Charles Brockden Brown
Charles Brockden Brown (17 January 1771 – 22 February 1810) was an American novelist, historian, and editor of the Early National period, generally regarded by scholars as the most ambitious and accomplished US novelist before James Fenimore Cooper.
- I feel little reluctance in complying with your request. You know not fully the cause of my sorrows. You are a stranger to the depth of my distresses. Hence your efforts at consolation must necessarily fail. Yet the tale that I am going to tell is not intended as a claim upon your sympathy. In the midst of my despair, I do not disdain to contribute what little I can for the benefit of mankind. I acknowledge your right to be informed of the events that have lately happened in my family. Make what use of the tale you shall think proper. If it be communicated to the world, it will inculcate the dusty of avoiding deceit. It will exemplify the force of early impressions, and show the immeasurable evils that flow from an erroneous or imperfect discipline.
- He describes him in general terms, as the most incomprehensible and formidable among men; as engaged in schemes, reasonably suspected to be, in the highest degree, criminal, but such as no human intelligence is able to unravel: that his ends are pursued by means which leave it in doubt whether he be not in league with some infernal spirit: that his crimes have hitherto been perpetrated with the aid of some unknown but desperate accomplices: that he wages a perpetual war against the happiness of mankind, and sets his engines of destruction at work against every object that presents itself.
- Bloodshed is the trade, and horror is the element of this man.
- I used to suppose that certain evils could never befall a being in possession of a sound mind; that true virtue supplies us with energy which vice can never resist; that it was always in our power to obstruct, by his own death, the designs of an enemy who aimed at less than our lives.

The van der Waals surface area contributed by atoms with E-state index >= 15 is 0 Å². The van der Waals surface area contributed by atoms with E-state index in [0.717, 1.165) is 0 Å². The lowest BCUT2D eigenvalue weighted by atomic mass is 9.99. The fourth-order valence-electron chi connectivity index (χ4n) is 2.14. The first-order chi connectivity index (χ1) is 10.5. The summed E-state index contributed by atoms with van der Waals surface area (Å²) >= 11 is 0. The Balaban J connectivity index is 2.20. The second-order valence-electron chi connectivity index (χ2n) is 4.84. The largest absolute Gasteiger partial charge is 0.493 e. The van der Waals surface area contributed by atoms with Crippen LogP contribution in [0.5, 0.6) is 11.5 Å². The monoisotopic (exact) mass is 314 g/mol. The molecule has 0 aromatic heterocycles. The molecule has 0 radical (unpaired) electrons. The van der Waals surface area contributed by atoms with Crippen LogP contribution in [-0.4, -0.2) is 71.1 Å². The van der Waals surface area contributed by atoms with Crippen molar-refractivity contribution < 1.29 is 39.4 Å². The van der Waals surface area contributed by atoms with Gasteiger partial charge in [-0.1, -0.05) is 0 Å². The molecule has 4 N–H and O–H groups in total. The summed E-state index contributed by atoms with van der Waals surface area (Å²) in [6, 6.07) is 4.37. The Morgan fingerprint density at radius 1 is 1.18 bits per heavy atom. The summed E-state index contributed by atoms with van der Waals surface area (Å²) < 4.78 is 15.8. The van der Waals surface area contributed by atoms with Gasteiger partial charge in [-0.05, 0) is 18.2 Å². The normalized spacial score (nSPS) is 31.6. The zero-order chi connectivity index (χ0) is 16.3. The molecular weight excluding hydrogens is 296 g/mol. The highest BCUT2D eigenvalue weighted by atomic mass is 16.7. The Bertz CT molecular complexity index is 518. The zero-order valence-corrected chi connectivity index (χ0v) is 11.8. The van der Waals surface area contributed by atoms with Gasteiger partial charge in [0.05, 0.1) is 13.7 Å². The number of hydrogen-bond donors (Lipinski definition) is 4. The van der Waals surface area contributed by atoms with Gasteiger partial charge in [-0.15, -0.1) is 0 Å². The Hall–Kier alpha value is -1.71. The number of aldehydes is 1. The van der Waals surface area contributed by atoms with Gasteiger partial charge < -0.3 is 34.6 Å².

- Purposes fraught with horror, that shun the light, and contemplate the pollution of innocence are here engendered, and fostered, and reared to maturity.
- Scanned by the eyes of this intelligence, your path will be without pits to swallow, or snares to entangle you. Environed by the arms of this protection, all artifices will be frustration, and all malice repelled.
- My narrative may be invaded by inaccuracy and confusion; but if I live no longer, I will, at least, live to complete it. What but ambiguities, abruptnesses, and dark transitions, can be expected from the historian who is, at the same time, the sufferer of these disasters?
- But now, severed from the companion of my infancy, the partaker of all my thoughts, my cares, and my wishes, I was like one set afloat upon a stormy sea, hanging his safety upon a plank; night was closing upon him, and an unexpected surge had torn him from his hold and overwhelmed him forever.
- I sought not in her visage, for the tinge of the morning, and the lustre of heaven. These had vanished with life; but I hoped for liberty to print a last kiss upon her lips. This was denied me; for such had been the merciless blow that destroyed her, that not a lineament remained!
- Grief carries its own antidote along with it.
- Where is the proof, said I, that daemons may not be subjected to the control of men? This truth may be distorted and debased in the minds of the ignorant. The dogmas of the vulgar, with regard to this subject, are glaringly absurd; but though these may justly be neglected by the wise, we are scarcely justified in totally rejecting the possibility that man may obtain supernatural aid.
- I have lost all faith in the steadfastness of human resolves.
- Where was her bloom! These deadly and blood-suffused orbs but ill resemble the azure and ecstatic tenderness of her eyes. The lucid stream that meandered over that bosom, the glow of love that was wont to sit upon that cheek, are much unlike these livid stains and this hideous deformity. Alas! These were the traces of agony; the grip of the assassin had been here!
- A woman capable of recollection in danger, of warding off groundless panics, of discerning the true mode of proceeding, and profiting by her best resources, is a prodigy.
- Dost thou wish me to complete the catalogue by thy death? Thy life is a worthless thing. Tempt me no more. I am but a man, and thy presence may awaken a fury which may spurn my control. Begone!
- Fallen from his lofty and heroic station; now finally restored to the perception of truth; weighed to earth by the recollection of his own deeds; consoled no longer by a consciousness of rectitude, for the loss of offspring and wife – a loss for which he was indebted to his own misguided hand; Wieland was transformed at once into the man of sorrow?
- Ruffian or devil, black as hell or bright as angels, thenceforth he was nothing to me.